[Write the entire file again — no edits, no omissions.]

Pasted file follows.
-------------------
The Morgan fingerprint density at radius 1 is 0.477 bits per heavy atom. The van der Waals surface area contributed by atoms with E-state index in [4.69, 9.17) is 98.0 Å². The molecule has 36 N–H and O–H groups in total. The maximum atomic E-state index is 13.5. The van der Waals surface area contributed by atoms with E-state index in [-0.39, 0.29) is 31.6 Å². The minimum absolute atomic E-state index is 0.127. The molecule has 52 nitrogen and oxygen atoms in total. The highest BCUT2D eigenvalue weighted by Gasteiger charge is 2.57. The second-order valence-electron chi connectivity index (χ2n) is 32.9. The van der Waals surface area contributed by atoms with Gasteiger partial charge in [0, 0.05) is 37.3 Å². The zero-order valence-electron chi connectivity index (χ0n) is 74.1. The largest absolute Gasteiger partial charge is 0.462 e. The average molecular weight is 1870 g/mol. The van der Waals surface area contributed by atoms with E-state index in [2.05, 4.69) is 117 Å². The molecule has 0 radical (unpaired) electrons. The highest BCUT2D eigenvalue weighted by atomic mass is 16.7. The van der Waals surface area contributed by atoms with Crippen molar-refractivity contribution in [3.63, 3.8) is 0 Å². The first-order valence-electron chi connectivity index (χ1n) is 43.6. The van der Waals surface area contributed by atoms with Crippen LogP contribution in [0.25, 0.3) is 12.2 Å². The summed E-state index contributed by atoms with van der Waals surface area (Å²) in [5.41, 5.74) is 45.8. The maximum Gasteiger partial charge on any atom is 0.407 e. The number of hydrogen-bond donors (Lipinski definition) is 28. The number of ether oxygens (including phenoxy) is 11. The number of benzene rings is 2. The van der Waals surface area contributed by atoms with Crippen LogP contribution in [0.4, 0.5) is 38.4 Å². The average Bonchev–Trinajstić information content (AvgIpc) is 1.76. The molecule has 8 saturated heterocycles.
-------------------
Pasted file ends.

The Morgan fingerprint density at radius 1 is 0.477 bits per heavy atom. The van der Waals surface area contributed by atoms with E-state index in [4.69, 9.17) is 98.0 Å². The molecule has 36 N–H and O–H groups in total. The maximum atomic E-state index is 13.5. The van der Waals surface area contributed by atoms with E-state index in [-0.39, 0.29) is 31.6 Å². The minimum absolute atomic E-state index is 0.127. The molecule has 52 nitrogen and oxygen atoms in total. The highest BCUT2D eigenvalue weighted by Gasteiger charge is 2.57. The second-order valence-electron chi connectivity index (χ2n) is 32.9. The van der Waals surface area contributed by atoms with Gasteiger partial charge in [0, 0.05) is 37.3 Å². The zero-order valence-electron chi connectivity index (χ0n) is 74.1. The largest absolute Gasteiger partial charge is 0.462 e. The average molecular weight is 1870 g/mol. The van der Waals surface area contributed by atoms with E-state index in [2.05, 4.69) is 117 Å². The molecule has 0 radical (unpaired) electrons. The highest BCUT2D eigenvalue weighted by atomic mass is 16.7. The van der Waals surface area contributed by atoms with Crippen molar-refractivity contribution in [3.63, 3.8) is 0 Å². The first-order valence-electron chi connectivity index (χ1n) is 43.6. The van der Waals surface area contributed by atoms with Crippen LogP contribution in [0.25, 0.3) is 12.2 Å². The summed E-state index contributed by atoms with van der Waals surface area (Å²) in [5.41, 5.74) is 45.8. The maximum Gasteiger partial charge on any atom is 0.407 e. The number of hydrogen-bond donors (Lipinski definition) is 28. The number of ether oxygens (including phenoxy) is 11. The number of benzene rings is 2. The van der Waals surface area contributed by atoms with Crippen LogP contribution in [0.4, 0.5) is 38.4 Å². The average Bonchev–Trinajstić information content (AvgIpc) is 1.76. The molecule has 8 saturated heterocycles.